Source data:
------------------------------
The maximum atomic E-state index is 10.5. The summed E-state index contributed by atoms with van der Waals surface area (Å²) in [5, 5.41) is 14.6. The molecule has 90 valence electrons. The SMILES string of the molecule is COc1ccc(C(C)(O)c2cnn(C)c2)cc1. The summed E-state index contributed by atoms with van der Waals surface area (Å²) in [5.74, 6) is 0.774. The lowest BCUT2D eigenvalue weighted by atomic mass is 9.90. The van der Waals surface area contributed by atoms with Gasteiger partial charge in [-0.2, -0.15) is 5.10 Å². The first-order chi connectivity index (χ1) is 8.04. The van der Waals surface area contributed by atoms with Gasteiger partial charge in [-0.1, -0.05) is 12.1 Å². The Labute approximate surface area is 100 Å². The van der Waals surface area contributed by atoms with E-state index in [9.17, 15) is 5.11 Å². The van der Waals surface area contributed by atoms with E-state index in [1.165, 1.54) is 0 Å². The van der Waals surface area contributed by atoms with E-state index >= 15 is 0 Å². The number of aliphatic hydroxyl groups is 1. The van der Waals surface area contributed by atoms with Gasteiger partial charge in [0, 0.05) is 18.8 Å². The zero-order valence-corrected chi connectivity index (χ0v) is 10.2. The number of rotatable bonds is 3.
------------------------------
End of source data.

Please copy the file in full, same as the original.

The maximum atomic E-state index is 10.5. The summed E-state index contributed by atoms with van der Waals surface area (Å²) in [5, 5.41) is 14.6. The molecule has 90 valence electrons. The SMILES string of the molecule is COc1ccc(C(C)(O)c2cnn(C)c2)cc1. The summed E-state index contributed by atoms with van der Waals surface area (Å²) in [5.74, 6) is 0.774. The lowest BCUT2D eigenvalue weighted by atomic mass is 9.90. The van der Waals surface area contributed by atoms with Gasteiger partial charge in [-0.2, -0.15) is 5.10 Å². The first-order chi connectivity index (χ1) is 8.04. The van der Waals surface area contributed by atoms with Gasteiger partial charge in [-0.1, -0.05) is 12.1 Å². The Labute approximate surface area is 100 Å². The van der Waals surface area contributed by atoms with E-state index in [9.17, 15) is 5.11 Å². The van der Waals surface area contributed by atoms with E-state index in [1.165, 1.54) is 0 Å². The van der Waals surface area contributed by atoms with E-state index >= 15 is 0 Å². The number of aliphatic hydroxyl groups is 1. The van der Waals surface area contributed by atoms with Gasteiger partial charge in [0, 0.05) is 18.8 Å². The zero-order valence-corrected chi connectivity index (χ0v) is 10.2. The number of rotatable bonds is 3.